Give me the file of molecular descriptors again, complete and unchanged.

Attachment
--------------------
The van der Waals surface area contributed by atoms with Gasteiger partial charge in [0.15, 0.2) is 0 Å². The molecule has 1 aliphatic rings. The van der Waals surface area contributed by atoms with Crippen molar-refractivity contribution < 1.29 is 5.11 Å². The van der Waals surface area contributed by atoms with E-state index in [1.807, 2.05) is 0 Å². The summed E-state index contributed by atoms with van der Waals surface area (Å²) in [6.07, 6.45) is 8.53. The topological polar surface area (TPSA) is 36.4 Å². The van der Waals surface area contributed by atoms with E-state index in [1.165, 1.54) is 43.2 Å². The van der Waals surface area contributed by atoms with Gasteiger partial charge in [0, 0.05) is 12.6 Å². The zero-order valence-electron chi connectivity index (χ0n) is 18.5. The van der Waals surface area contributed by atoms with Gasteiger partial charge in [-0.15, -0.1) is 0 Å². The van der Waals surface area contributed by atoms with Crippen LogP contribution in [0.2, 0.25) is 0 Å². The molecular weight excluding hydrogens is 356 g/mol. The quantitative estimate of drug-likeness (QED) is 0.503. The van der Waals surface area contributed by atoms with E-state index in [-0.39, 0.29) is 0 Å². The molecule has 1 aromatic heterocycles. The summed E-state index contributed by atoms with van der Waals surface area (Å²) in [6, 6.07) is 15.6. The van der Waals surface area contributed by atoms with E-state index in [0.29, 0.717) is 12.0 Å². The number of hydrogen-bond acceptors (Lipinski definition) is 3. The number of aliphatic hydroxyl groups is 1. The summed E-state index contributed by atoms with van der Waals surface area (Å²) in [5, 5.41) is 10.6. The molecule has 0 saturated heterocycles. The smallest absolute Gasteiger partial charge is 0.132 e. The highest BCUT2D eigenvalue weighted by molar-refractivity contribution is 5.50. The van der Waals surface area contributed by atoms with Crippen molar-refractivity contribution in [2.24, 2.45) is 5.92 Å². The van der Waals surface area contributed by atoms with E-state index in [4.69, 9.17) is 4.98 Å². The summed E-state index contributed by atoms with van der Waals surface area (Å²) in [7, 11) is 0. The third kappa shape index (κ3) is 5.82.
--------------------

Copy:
The van der Waals surface area contributed by atoms with Gasteiger partial charge in [0.15, 0.2) is 0 Å². The molecule has 1 aliphatic rings. The van der Waals surface area contributed by atoms with Crippen molar-refractivity contribution < 1.29 is 5.11 Å². The van der Waals surface area contributed by atoms with E-state index in [1.807, 2.05) is 0 Å². The summed E-state index contributed by atoms with van der Waals surface area (Å²) in [6.07, 6.45) is 8.53. The topological polar surface area (TPSA) is 36.4 Å². The van der Waals surface area contributed by atoms with E-state index in [1.165, 1.54) is 43.2 Å². The van der Waals surface area contributed by atoms with Gasteiger partial charge in [0, 0.05) is 12.6 Å². The zero-order valence-electron chi connectivity index (χ0n) is 18.5. The van der Waals surface area contributed by atoms with Gasteiger partial charge in [-0.15, -0.1) is 0 Å². The van der Waals surface area contributed by atoms with Crippen LogP contribution in [0.2, 0.25) is 0 Å². The molecular weight excluding hydrogens is 356 g/mol. The quantitative estimate of drug-likeness (QED) is 0.503. The van der Waals surface area contributed by atoms with E-state index in [-0.39, 0.29) is 0 Å². The molecule has 1 aromatic heterocycles. The summed E-state index contributed by atoms with van der Waals surface area (Å²) in [6, 6.07) is 15.6. The van der Waals surface area contributed by atoms with E-state index in [0.29, 0.717) is 12.0 Å². The number of hydrogen-bond acceptors (Lipinski definition) is 3. The number of aliphatic hydroxyl groups is 1. The summed E-state index contributed by atoms with van der Waals surface area (Å²) in [5, 5.41) is 10.6. The molecule has 0 saturated heterocycles. The smallest absolute Gasteiger partial charge is 0.132 e. The highest BCUT2D eigenvalue weighted by molar-refractivity contribution is 5.50. The van der Waals surface area contributed by atoms with Crippen molar-refractivity contribution in [2.24, 2.45) is 5.92 Å². The van der Waals surface area contributed by atoms with E-state index in [4.69, 9.17) is 4.98 Å². The summed E-state index contributed by atoms with van der Waals surface area (Å²) in [7, 11) is 0. The third kappa shape index (κ3) is 5.82.